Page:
Publisher: Hulton Press, later Odhams

Format: Weekly anthology

First Issue: Swift vol. 1 #1 (20th March 1954)

Last Issue: Swift vol. 10 #9 (2nd March 1963, a total of 477 issues)

Absorbed: Zip (10th October 1959)

Absorbed into: Eagle

Comments: Swift was the fourth of Hulton Press' titles, following the success of Eagle (aimed predominately at older boys), Girl (aimed at, you guessed it, girls) and Robin (aimed at pre-school age children). Its target audience were boys in the later years of primary school, and the initial line-up included Tarna, Jungle Boy (a young Tarzan clone), The Sign of the Scarlet Ladybird (an advertising strip promoting Ladybird clothing via a pair of young sibling adventurers), Western strip Tom Tex, Pinto and Buckskin, and humour strip Sir Boldasbrass.

Strips: The Phantom Patrol; Smiley, The Prisoner of Zenda, Mono the Moon Man, The Fleet Family, Swiss Family Robinson, Robin Hood, King Arthur and His Knights, The Further Adventures of Robinson Crusoe, Blackbow the Cheyenne, The Sign of the Scarlet Ladybird, Paul English, Pony Express; Tom Tex, Pinto and Buckskin; Slicker, Famous People of Today, Things to Do, Educating Archie, The Magic Penknife (text series), Wyatt Earp Frontier Marshal, Wells Fargo, Dixon of Dock Green, Then and Now, The Rolling Stones, Sally of Fern Farm, The Boy David, Sue Carter, Sammy, Son of Drake, The Bentine Bumblies, The Bouncers, Our Gang, The Happy Hussar.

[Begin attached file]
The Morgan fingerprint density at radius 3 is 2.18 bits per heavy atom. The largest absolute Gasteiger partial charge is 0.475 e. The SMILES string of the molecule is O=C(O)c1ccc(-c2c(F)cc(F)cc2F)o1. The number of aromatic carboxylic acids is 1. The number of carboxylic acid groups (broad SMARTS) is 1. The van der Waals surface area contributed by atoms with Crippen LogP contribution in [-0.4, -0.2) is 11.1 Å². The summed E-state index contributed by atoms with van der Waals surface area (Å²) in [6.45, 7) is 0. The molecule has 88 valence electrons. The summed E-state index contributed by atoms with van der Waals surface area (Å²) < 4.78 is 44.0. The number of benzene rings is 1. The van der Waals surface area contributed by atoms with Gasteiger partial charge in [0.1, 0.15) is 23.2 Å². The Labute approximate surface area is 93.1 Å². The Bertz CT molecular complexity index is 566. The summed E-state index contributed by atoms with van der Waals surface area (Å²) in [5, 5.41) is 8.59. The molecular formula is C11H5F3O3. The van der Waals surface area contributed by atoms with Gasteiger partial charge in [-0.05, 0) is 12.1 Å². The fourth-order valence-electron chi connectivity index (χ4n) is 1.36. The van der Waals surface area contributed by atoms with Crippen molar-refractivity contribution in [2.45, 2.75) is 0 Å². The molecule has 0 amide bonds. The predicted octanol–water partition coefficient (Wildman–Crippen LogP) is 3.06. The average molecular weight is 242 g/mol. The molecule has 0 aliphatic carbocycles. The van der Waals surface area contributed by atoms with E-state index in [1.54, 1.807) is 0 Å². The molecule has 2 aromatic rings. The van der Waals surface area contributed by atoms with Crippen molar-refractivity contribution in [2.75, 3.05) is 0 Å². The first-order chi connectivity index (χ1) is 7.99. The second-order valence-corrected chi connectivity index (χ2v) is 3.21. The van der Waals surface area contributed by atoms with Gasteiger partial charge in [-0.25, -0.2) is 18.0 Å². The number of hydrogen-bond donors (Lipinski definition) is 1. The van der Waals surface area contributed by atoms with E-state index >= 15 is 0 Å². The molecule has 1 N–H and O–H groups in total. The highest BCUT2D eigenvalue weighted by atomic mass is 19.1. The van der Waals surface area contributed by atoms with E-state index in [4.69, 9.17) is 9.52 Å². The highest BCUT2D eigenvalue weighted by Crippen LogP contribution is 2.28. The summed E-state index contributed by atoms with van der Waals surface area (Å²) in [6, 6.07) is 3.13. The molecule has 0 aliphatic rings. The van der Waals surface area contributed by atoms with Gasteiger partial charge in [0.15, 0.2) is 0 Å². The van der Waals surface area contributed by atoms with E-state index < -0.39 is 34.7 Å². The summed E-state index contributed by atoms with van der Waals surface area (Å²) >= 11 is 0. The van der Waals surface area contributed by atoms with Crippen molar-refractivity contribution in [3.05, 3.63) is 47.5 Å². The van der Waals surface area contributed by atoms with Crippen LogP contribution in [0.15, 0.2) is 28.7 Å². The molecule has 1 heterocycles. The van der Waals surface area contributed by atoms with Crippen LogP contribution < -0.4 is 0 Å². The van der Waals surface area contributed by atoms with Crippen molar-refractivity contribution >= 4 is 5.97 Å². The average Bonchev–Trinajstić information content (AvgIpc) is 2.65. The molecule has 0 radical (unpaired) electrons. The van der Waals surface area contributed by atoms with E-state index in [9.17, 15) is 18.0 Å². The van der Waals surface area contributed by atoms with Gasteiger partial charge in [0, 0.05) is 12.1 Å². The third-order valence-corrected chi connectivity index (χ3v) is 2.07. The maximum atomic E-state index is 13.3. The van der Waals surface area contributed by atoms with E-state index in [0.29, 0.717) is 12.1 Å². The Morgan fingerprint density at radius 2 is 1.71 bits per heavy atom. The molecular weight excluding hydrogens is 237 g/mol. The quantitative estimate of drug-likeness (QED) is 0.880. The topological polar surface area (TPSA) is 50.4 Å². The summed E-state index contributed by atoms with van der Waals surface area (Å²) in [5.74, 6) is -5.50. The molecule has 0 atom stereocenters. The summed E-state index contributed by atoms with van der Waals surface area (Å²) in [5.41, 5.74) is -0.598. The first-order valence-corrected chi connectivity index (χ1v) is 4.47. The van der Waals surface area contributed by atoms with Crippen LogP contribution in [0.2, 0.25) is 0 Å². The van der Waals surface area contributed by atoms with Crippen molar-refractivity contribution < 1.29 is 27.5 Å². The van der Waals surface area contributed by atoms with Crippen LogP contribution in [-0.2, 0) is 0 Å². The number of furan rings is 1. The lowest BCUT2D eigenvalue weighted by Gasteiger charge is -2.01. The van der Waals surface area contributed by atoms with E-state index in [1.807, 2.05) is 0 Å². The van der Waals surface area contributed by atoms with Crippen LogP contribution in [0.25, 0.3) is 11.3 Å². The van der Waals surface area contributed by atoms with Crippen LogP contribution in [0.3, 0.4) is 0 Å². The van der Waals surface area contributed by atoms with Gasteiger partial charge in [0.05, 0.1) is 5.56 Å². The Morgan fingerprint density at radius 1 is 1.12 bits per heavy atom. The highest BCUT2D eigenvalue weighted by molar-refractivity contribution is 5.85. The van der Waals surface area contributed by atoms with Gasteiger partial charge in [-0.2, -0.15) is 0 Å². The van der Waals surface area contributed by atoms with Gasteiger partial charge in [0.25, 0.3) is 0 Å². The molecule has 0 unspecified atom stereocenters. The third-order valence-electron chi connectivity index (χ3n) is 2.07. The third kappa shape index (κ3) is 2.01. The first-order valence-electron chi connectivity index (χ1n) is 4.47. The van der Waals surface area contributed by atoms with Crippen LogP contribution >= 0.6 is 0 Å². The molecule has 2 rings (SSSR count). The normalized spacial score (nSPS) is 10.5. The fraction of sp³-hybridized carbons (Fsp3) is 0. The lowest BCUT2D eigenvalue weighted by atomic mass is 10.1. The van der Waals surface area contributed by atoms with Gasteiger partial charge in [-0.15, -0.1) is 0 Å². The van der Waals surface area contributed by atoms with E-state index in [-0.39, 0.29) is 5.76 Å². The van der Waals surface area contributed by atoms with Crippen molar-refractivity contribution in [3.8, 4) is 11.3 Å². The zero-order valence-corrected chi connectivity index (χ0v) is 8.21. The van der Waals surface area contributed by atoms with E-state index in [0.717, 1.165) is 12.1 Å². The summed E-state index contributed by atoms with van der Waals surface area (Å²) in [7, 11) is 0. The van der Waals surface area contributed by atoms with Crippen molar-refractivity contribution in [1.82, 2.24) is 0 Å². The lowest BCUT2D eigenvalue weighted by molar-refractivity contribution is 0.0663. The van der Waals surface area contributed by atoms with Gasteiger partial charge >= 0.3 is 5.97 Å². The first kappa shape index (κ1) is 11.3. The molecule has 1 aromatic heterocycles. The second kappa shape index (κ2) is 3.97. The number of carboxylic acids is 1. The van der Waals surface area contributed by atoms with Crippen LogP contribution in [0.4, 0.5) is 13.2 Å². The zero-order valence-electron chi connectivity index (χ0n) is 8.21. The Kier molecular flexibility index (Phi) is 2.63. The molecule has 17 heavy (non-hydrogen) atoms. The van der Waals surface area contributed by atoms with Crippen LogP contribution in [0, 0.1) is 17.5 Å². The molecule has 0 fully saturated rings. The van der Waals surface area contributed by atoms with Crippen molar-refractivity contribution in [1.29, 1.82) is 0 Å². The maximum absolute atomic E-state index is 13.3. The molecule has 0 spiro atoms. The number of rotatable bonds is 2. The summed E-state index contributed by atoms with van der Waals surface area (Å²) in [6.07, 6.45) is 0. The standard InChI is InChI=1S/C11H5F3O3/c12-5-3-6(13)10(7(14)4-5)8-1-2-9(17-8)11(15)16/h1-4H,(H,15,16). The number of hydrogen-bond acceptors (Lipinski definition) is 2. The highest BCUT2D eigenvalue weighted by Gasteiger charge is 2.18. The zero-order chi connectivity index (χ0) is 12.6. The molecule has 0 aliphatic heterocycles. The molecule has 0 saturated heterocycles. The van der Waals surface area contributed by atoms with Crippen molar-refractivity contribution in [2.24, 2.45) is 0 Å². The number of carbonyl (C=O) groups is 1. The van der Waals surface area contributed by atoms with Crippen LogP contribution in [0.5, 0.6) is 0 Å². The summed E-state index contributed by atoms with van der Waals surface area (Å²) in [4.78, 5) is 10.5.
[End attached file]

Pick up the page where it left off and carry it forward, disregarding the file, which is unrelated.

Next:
Sir Boldasbrass

Sir Boldasbrass was a medieval knight who lived in Blockhead Castle with his nephew Cedric and niece Cynthia. He wasn't exactly the smartest or bravest knight, although he was by no means a total dunderhead or coward either. When danger threatened Sir Boldasbrass or his castle, it was often the quick thinking of Cedric and Cynthia that saved the day; however, the pair were easily bored, and on more peaceful days their search for amusement and diversions caused the poor knight many problems and much discomfort.

Debuting in the first issue of Swift, Sir Boldasbrass was created, written and drawn by John Ryan, who also created Captain Pugwash and Harris Tweed, Extra Special Agent, both for Eagle, and Lettice Leefe, the Greenest Girl in School for Swift's sister paper Girl. Given the colour centre pages, Sir Boldasbrass featured prominently in the early issues, but ultimately proved to be less successful than Ryan's other series (Tweed and Leefe both enjoyed lenghty runs, while Pugwash, though short lived in Eagle, made a comeback in books, which in turn led to both a TV series and lengthy Radio Times run), ending within a year. In 1972 Ryan created the children's TV series Sir Prancelot, who lived in Crumblecreek Castle with his children Sim and Sue; the similarities to Sir Boldasbrass were presumably not coincidental.

Tarna, Jungle Boy

Tarna the Jungle Boy had grown up in an unspecified, presumably African, jungle, and had learned to communicate with the local animals, becoming their friend and ally against human poachers. His closest friends were the chimp Toto and elephant Tuski.

Swift's original cover star, Tarna was initially drawn by artist Walter Pannett, and later by Harry Bishop. Clearly inspired by Tarzan, over time Tarna grew into an adult, eventually losing the cover to the Australian boy Smiley in 1958. Tarna continued his adventures inside Swift up until it merged into Eagle in 1963. In 1954 he was briefly adapted to radio as part of Radio Luxembourg's short lived Merry-Go-Round series.

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